All of a sudden I’m not just receiving 20% off coupons like everyone else. I’m known by name. I’m not standing in line, pun intended, with a thousands of people who have never had an annual pass. I’m appreciated. I’m not clicking on a blanket email link. I’m getting a specific offer that says : ‘We know you and have something special for YOU because we value you as a customer.’

Let me say that one more time:

  • We know you
  • We value you
  • We have something special for YOU

THAT drives loyalty like nothing else.

What more could you do with the customer data you already have? What other types of data should you be capturing in order to show your customers you know their name, and so much more?

 

 

 

 

Customer Loyalty Programs: Some Do’s and Dont’s

I knew I had a couple loyalty program cards around somewhere. It turns out this wasn’t even all of them.

Let’s face it everybody has some flavor of loyalty program these days. Almost every last one of them is designed to do the same thing: get you to come back to buy more. Airlines, hotels, grocery stores, restaurant chains, they all have something to offer.  In fact the notion of a loyalty card or membership card is so pervasive we almost take them completely for granted.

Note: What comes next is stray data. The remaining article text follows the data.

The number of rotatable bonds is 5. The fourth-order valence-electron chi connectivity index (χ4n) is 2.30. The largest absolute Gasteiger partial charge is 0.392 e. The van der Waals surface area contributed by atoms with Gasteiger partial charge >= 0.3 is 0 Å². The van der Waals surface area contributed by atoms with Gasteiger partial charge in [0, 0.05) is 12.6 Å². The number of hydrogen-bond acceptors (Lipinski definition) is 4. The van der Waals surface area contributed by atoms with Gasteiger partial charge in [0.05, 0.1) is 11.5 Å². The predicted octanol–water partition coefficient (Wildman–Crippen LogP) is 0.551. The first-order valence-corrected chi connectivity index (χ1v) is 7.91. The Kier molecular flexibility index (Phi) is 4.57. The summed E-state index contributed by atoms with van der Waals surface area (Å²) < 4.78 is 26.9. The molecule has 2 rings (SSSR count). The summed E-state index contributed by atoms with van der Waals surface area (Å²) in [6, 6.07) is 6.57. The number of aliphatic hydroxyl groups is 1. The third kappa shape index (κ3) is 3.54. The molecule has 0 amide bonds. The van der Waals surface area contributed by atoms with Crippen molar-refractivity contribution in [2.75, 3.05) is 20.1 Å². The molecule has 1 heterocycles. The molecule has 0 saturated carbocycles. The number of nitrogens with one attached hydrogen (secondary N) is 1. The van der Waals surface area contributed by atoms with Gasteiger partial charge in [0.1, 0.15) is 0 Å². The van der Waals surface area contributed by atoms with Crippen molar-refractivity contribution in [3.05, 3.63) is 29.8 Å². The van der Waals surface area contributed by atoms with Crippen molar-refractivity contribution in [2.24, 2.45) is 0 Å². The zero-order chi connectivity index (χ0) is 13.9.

So how do you rise above that mess on my desk?

1. Don’t assume: just because they come back doesn’t mean they’re loyal.

Loyalty programs are funny beasties. On the one end you have people who love you and WANT to come back. In the middle you have people who feel they OUGHT to come back, they’re more loyal to attaining the next level than doing business with you specifically. On the far end you have those who feel that they HAVE to come back because that’s where they have all their points.